Bush Butchery Slaughters America

These two graffiti illustrations are not found together, but are in fact two separate pieces on different walls in different cities. I thought it appropriate to group them together, given the common butchery theme.

The first is designed in the spirit of a company logo with a name (Bush & Sons), a slogan (‘family butchers since 1989’) and a fitting icon (recently used butcher knife). Compared to the second piece of art, a stencil graffiti piece, it’s fairly mild in nature.

BUSH BUTCHERY - The first of these two commonly themed graffiti illustrations resembles a company logo.

Behold the not-so-mild work of art: George Bush sporting the American flag as an apron and looking all too ready to exact vengeance on his next victim. Notice the butcher knife in hand (also recently used), and if I’m not mistaken, what appears to be blood dripping from the side of his mouth. I can’t quite make out the words, but given the Jack-the-Ripper theme, I’m sure they’re not pleasantries.

BUTCHERING AMERICA - The second graffiti illustration has Bush wearing an American flag for an apron and holding a butcher knife, clearly symbolizing that he has butchered America. More accusatory than the first, it also employs a much more controversial graphic.

Obviously Bush has plenty of haters. Under his administration, a lot of controversial legislation and widely-disliked policies were enacted. Bush initiated the No Child Left Behind Act and pushed for socially conservative efforts like the Partial-Birth Abortion Ban Act and faith-based welfare initiatives. He declared a War on Terrorism after the September 11, 2001 attacks and during his term, the U.S. invaded both Afghanistan and Iraq. He pushed huge tax cuts, collectively known as the ‘Bush tax cuts,’ and was also confronted with an economic recession and massive immigration problems. A number of these policies, actions, and initiatives were strongly opposed by a large portion of the public, and by the end of his second term in 2008, Bush had lost a lot of his popularity and support and suffered through scathing criticisms.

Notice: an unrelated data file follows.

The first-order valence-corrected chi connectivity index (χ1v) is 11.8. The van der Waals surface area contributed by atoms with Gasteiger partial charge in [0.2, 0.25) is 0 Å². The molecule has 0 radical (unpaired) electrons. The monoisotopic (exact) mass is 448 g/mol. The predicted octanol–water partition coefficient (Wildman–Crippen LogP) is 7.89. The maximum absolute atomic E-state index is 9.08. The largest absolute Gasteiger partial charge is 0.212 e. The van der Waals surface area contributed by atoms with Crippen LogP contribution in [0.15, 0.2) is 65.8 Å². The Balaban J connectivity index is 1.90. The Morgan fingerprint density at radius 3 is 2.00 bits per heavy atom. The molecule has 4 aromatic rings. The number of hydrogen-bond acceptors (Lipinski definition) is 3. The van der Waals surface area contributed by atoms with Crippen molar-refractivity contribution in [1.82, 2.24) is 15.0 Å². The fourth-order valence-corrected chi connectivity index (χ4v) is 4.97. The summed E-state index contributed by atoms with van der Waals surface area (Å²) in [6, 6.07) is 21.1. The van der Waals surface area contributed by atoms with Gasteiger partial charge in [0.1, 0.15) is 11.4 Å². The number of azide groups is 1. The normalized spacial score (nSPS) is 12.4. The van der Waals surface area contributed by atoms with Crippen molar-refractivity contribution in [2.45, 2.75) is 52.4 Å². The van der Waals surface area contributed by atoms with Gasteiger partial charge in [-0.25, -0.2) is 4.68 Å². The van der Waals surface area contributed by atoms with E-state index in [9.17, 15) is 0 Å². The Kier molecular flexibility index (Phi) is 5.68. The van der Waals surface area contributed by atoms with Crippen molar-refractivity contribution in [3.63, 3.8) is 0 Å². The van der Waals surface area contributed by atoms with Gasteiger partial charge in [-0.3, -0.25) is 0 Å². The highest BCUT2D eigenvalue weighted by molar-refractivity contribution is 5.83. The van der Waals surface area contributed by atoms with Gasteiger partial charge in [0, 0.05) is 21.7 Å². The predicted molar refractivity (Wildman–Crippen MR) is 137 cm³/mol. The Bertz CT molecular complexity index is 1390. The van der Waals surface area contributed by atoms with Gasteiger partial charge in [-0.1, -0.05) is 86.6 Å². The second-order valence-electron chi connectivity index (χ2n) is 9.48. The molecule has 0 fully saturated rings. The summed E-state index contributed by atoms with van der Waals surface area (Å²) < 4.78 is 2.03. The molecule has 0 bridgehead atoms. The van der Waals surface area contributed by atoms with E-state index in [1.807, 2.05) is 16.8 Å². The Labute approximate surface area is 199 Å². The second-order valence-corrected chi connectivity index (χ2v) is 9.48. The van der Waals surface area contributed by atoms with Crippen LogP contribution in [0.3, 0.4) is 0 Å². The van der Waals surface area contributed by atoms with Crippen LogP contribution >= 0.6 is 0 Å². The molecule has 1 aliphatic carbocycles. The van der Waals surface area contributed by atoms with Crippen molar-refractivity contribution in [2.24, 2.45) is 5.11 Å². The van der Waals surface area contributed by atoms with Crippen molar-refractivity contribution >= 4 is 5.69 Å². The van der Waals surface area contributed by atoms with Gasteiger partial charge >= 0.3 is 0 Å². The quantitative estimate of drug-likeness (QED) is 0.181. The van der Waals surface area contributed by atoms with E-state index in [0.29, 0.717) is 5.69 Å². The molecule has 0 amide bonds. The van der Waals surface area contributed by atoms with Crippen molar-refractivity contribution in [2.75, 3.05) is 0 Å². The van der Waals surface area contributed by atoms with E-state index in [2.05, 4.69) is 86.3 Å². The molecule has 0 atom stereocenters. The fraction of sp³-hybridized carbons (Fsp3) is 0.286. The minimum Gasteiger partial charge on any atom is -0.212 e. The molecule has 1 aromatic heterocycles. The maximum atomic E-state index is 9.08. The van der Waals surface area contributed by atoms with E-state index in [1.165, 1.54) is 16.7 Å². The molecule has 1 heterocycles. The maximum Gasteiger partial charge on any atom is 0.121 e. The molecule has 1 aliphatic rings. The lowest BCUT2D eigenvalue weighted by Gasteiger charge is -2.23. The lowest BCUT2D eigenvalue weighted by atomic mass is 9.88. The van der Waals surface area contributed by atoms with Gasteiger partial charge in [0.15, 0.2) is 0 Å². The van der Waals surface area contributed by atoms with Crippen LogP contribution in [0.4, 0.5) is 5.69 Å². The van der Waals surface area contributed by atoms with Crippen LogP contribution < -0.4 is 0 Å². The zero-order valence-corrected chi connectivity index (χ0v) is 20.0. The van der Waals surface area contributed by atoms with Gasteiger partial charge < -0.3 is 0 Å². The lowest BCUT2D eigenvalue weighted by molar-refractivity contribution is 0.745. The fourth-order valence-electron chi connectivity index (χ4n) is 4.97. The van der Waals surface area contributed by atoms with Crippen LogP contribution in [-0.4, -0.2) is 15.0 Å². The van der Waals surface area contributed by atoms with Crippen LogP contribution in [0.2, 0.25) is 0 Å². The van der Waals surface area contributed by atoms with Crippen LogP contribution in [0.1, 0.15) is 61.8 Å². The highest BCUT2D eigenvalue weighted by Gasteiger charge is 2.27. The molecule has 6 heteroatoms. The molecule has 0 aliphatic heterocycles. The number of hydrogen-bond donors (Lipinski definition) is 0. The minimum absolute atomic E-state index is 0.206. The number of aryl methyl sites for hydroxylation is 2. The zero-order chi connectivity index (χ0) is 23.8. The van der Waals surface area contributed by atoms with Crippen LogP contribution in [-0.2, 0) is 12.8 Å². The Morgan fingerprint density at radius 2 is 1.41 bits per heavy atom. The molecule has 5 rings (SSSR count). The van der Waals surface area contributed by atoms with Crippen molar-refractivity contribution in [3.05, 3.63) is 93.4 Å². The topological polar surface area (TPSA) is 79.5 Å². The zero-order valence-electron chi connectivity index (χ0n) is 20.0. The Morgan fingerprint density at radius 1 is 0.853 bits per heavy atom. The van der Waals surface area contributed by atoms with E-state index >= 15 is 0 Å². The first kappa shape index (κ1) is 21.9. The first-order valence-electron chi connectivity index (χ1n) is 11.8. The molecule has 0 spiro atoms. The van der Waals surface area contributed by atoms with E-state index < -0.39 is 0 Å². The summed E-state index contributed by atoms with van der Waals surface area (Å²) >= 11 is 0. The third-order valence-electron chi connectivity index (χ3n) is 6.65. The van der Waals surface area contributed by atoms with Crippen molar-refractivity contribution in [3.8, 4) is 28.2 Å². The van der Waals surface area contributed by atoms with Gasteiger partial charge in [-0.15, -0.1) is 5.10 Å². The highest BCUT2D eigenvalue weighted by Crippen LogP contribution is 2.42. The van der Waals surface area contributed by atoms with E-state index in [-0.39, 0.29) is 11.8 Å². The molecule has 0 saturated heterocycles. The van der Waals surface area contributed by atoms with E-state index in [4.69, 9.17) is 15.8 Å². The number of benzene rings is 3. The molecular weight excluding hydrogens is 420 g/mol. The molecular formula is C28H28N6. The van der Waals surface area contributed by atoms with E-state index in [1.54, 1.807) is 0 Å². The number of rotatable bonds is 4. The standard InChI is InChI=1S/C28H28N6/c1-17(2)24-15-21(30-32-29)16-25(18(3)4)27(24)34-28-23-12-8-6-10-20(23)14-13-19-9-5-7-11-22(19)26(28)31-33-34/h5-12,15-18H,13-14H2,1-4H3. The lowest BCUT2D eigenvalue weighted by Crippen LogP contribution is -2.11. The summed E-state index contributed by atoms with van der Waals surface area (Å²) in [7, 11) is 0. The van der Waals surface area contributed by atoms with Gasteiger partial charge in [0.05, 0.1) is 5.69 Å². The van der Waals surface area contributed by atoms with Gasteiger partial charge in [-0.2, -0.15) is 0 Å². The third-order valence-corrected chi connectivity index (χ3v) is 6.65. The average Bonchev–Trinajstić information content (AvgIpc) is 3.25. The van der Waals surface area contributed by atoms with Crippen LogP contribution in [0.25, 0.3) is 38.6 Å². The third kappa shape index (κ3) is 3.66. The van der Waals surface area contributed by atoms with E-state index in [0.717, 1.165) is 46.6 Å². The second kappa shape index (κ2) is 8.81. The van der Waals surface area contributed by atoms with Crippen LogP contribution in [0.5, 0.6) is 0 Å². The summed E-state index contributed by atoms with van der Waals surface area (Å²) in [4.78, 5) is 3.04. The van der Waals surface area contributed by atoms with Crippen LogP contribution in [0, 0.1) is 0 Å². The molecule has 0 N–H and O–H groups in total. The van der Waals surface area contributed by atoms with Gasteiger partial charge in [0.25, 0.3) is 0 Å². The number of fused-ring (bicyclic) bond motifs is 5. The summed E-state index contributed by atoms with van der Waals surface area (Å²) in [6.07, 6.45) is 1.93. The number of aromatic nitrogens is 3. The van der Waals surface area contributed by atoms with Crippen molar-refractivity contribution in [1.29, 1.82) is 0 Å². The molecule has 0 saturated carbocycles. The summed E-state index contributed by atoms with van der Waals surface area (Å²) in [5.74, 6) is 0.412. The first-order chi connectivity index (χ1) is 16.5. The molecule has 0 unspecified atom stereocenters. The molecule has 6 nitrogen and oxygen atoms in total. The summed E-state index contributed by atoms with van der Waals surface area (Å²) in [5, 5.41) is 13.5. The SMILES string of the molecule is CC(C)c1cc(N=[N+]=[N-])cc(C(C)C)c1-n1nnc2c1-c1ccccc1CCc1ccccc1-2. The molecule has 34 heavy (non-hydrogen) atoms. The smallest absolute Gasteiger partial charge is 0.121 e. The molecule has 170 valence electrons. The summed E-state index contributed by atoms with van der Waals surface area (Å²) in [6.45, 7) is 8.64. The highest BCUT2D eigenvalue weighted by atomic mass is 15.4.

But does that warrant art like this? I don’t know. The focus of these pieces seems not so much an attack on policy or action, but on the man himself. There’s a clear message that HE butchered America (figuratively speaking, of course). But one man is not responsible for the state of America today, just as one man could never fix it.

For whatever reason, as Americans, we expect the President to fix everything. We vote based on who we think can change everything for the better. That’s naïve. The President is just another person like the rest of us, and therefore, all we can really expect of him is his best effort.

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